LSU Libraries selected four scholars to receive research grants during the 2022-2023 academic year for their projects using materials in Special Collections’ holdings. Three travel grants cover funds for travel, lodging, and other types of support associated with a research trip to Hill Memorial Library. This year, the Libraries also awarded one support grant to provide digitization funds toward scanning collections and making them available on the Louisiana Digital Library. We look forward to working with the following awardees:
Travel Grant Awardees:
Jared Asser is a PhD student in history at the University of Georgia. His research uses the conceptual tools of emotions history to re-interpret the Reconstruction period. Believing that emotions are both culturally conditioned and central to politics, his research focuses on moments of political crisis and how emotion influenced the outcome of those crises. This interest includes the state-level problems that shaped the period, but also the quotidian issues influencing the lives of ordinary people. For instance, how dealing with horse theft may have become a political issue, affecting how small communities experienced Reconstruction. With one of the longest-lasting Reconstruction governments, the state of Louisiana is uniquely suited to this research.
Michelle Donnelly, PhD candidate in the history of art at Yale University, will conduct research for her dissertation, “Spatialized Impressions: American Printmaking Outside the Workshop, 1935–1975.” Her project examines how women artists and artists of color expanded the technical and material parameters of printmaking in five alternative sites: the home, the studio, the outdoor environment, the internment camp, and the science lab. At LSU, she will consult sources that are crucial to her chapter on LSU Professor Emeritus of Fine Arts Caroline Durieux. In the 1950s, Durieux developed “electron printing” with Harry Wheeler, an LSU professor of botany, and a student assistant, Naomi Wheeler, in the LSU laboratories. Donnelly will investigate how Durieux harnessed atomic science for artistic creation as well as how her works materialized corporeal vulnerability in the thermonuclear age.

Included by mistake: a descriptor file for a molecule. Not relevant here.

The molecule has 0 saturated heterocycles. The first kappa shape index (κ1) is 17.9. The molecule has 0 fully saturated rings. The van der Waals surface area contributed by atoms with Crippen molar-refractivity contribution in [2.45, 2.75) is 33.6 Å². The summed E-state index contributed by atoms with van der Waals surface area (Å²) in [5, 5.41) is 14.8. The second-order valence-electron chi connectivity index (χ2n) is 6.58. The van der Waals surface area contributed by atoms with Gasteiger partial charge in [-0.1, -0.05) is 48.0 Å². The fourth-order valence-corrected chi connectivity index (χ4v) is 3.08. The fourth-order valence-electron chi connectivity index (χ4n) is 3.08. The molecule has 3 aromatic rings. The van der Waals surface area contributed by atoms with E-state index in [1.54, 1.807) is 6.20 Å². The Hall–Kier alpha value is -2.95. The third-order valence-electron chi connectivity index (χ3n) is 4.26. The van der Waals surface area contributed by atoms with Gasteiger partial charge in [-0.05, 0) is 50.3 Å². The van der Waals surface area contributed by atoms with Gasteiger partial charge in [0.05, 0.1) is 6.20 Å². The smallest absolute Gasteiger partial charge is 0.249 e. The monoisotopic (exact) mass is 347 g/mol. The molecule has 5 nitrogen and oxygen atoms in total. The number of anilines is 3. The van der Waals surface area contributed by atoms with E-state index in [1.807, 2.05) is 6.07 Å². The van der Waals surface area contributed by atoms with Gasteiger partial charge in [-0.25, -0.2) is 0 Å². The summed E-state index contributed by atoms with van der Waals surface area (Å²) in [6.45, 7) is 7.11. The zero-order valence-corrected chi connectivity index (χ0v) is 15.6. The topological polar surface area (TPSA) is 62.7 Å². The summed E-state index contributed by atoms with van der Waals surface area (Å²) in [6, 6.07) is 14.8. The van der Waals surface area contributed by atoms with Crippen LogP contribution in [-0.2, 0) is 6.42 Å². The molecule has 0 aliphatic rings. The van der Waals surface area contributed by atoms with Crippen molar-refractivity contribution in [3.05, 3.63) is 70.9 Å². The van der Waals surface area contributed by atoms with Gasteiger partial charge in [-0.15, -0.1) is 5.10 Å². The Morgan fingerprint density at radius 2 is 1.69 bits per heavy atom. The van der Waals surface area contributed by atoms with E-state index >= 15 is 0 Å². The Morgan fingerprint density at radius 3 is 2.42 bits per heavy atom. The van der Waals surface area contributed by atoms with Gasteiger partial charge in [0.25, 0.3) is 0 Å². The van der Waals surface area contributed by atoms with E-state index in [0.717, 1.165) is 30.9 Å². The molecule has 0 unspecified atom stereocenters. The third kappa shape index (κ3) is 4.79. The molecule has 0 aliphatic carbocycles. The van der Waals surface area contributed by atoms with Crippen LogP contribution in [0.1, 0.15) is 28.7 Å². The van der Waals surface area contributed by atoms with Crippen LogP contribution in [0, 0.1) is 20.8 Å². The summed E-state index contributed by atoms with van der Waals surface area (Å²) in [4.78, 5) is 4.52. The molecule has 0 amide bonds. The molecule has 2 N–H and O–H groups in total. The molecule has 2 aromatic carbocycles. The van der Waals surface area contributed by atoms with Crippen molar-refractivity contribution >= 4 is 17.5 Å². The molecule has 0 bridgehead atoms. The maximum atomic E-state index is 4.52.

Samuel Niu is a PhD student in the history department at Columbia University, where he studies immigration, race, and labor in the 19th century in the U.S. and Atlantic World. He will conduct research for his dissertation, which examines Chinese plantation labor in the post-emancipation U.S. South. Of particular interest to Niu is how labor brokers, planters, and the immigrants themselves tied together the U.S. South and West, the Caribbean, and China, and what the history of Chinese labor can tell us about the shifting meanings of freedom in this thoroughly transnational post-emancipation moment. Using LSU’s extensive collection of plantation records, Niu aims to explore these questions of immigration, freedom, and labor and to tell the history of the Chinese immigrants’ lives and experiences.
Digitization Support Grant Awardee:
David Thomson, associate professor of history at Sacred Heart University, will use his special collections research grant towards his new project on the political power of state debt in the Antebellum period. Drawing on several states, including Louisiana and Mississippi, Thomson wants to reconstruct the role of U.S. state debt growth and defaults. After massive outlays of state debt, eight states and one future state of Florida repudiated their debts in the Antebellum period while another five states barely avoided repudiation. Such actions had wide-ranging implications across the Atlantic owing to the deep ties of European financiers to this state debt. This project will help to demonstrate a greater integration of global capital markets and the larger implications (political, social, and otherwise) of debt from the state to the federal level in 19th century America.